Bumble Bees or Honey Bees – These are both excellent pollinators. Bumble bees are least aggressive and require smaller colonies. Also, if you use honey bees you have the added task of taking care of the honey that is produced.
Yellow Sticky Traps – These are used as early detection for adult whiteflies, thrips, adult leafminer flies, fungus gnats and aphids. Early detection is critical for elimination of these pest. Hang these in your greenhouse around your active crops.
The Bad – Diseases of the greenhouse
Botrytis – Botrytis is a fungus that can affect any plant in a greenhouse. It presents as a gray, fuzzy mold. It usually appears as a Spring or Fall issue, as it grows best in temperatures of 55 – 75 degrees F. Excess humidity can cause Botrytis to appear. To avoid this, keep the greenhouse clean and remove any plants which appear to be affected. Make sure that your plants are not overcrowded. You need good air circulation. This is where your circulating fans come into play. Water only in the morning. Avoid placing plants where water is dripping from the roof.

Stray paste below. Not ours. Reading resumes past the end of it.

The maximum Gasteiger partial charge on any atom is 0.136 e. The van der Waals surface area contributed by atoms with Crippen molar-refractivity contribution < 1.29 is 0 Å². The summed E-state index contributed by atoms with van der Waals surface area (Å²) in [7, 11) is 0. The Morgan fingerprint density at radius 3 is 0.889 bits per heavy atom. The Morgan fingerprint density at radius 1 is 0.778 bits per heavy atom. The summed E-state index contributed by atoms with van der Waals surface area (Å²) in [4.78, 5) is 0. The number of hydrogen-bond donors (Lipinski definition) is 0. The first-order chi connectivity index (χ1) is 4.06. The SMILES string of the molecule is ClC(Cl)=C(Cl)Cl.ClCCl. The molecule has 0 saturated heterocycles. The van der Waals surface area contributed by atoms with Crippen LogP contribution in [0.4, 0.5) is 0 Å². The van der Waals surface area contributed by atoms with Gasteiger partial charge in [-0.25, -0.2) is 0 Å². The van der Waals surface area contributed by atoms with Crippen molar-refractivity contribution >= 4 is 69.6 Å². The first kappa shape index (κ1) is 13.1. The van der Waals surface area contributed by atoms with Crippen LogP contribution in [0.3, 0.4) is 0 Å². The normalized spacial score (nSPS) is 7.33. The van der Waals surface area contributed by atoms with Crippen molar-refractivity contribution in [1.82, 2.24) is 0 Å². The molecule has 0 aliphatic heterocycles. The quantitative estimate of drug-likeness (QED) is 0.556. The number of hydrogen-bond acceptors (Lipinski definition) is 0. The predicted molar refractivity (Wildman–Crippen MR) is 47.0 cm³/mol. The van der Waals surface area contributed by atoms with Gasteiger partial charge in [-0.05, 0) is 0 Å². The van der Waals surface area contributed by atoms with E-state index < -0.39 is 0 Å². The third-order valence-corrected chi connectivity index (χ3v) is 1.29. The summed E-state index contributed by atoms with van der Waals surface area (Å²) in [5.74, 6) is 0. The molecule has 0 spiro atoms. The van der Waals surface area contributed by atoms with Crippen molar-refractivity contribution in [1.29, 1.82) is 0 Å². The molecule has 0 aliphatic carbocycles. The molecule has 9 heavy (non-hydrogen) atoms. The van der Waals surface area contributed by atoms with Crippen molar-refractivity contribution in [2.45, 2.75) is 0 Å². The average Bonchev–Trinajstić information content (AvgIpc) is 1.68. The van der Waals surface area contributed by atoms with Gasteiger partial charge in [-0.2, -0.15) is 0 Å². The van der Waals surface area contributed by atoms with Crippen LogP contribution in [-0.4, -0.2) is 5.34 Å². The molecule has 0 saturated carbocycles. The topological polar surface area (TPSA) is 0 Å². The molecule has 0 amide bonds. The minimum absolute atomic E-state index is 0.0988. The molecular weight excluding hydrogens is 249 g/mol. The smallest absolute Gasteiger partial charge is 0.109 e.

Tobacco Mosaic Virus – This may affect petunias, tomatoes and tobacco plants among others. It may affect up to 350 species of plants. Some plants are carriers but show no sign of the disease. This virus can stay active for long periods of time in plant debris and even on surfaces such as greenhouse floor or benches. You can spray the affected plants with a 20% nonfat dry milk mix. This will coat the virus and inactivate it. This presents as a mosaic pattern of light and dark green on the leaves. There is no chemical cure for this virus. Discard infected plants.